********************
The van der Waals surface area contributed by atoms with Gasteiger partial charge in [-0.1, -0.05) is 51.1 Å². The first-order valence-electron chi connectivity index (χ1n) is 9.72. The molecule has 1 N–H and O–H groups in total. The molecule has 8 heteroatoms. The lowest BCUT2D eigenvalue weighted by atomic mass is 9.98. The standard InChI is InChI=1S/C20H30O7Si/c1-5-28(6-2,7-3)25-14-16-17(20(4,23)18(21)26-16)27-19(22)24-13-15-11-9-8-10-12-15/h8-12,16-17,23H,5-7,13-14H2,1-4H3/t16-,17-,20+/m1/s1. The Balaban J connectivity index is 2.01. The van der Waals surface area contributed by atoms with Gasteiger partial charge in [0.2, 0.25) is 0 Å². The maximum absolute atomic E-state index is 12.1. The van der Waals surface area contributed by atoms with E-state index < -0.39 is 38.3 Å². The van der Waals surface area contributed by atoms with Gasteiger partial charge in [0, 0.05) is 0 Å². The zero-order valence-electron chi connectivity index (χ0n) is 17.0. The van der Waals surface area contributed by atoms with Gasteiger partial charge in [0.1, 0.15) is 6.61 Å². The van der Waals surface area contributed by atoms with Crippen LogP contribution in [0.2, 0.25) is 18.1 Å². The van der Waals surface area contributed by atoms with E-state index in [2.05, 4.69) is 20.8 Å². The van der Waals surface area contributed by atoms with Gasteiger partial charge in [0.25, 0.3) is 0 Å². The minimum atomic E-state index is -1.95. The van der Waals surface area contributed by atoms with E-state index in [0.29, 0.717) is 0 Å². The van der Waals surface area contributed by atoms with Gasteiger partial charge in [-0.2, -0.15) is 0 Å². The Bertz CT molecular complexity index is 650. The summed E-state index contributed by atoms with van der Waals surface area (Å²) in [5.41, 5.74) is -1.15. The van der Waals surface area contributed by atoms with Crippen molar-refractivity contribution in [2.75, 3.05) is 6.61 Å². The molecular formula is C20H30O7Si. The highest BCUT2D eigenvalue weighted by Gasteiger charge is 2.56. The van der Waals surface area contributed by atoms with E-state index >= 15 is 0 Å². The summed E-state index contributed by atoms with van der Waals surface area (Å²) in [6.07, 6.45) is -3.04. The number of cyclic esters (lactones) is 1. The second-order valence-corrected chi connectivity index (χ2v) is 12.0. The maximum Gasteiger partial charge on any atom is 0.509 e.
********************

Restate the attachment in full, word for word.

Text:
The van der Waals surface area contributed by atoms with Gasteiger partial charge in [-0.1, -0.05) is 51.1 Å². The first-order valence-electron chi connectivity index (χ1n) is 9.72. The molecule has 1 N–H and O–H groups in total. The molecule has 8 heteroatoms. The lowest BCUT2D eigenvalue weighted by atomic mass is 9.98. The standard InChI is InChI=1S/C20H30O7Si/c1-5-28(6-2,7-3)25-14-16-17(20(4,23)18(21)26-16)27-19(22)24-13-15-11-9-8-10-12-15/h8-12,16-17,23H,5-7,13-14H2,1-4H3/t16-,17-,20+/m1/s1. The Balaban J connectivity index is 2.01. The van der Waals surface area contributed by atoms with Gasteiger partial charge in [0.2, 0.25) is 0 Å². The maximum absolute atomic E-state index is 12.1. The van der Waals surface area contributed by atoms with E-state index < -0.39 is 38.3 Å². The van der Waals surface area contributed by atoms with Gasteiger partial charge in [0, 0.05) is 0 Å². The zero-order valence-electron chi connectivity index (χ0n) is 17.0. The van der Waals surface area contributed by atoms with Gasteiger partial charge in [0.1, 0.15) is 6.61 Å². The van der Waals surface area contributed by atoms with Crippen LogP contribution in [0.2, 0.25) is 18.1 Å². The van der Waals surface area contributed by atoms with E-state index in [2.05, 4.69) is 20.8 Å². The van der Waals surface area contributed by atoms with Gasteiger partial charge in [0.25, 0.3) is 0 Å². The minimum atomic E-state index is -1.95. The van der Waals surface area contributed by atoms with E-state index in [0.29, 0.717) is 0 Å². The van der Waals surface area contributed by atoms with Gasteiger partial charge in [-0.2, -0.15) is 0 Å². The Bertz CT molecular complexity index is 650. The summed E-state index contributed by atoms with van der Waals surface area (Å²) in [5.41, 5.74) is -1.15. The van der Waals surface area contributed by atoms with Crippen molar-refractivity contribution in [2.75, 3.05) is 6.61 Å². The molecular formula is C20H30O7Si. The highest BCUT2D eigenvalue weighted by Gasteiger charge is 2.56. The van der Waals surface area contributed by atoms with E-state index >= 15 is 0 Å². The summed E-state index contributed by atoms with van der Waals surface area (Å²) in [6.07, 6.45) is -3.04. The number of cyclic esters (lactones) is 1. The second-order valence-corrected chi connectivity index (χ2v) is 12.0. The maximum Gasteiger partial charge on any atom is 0.509 e.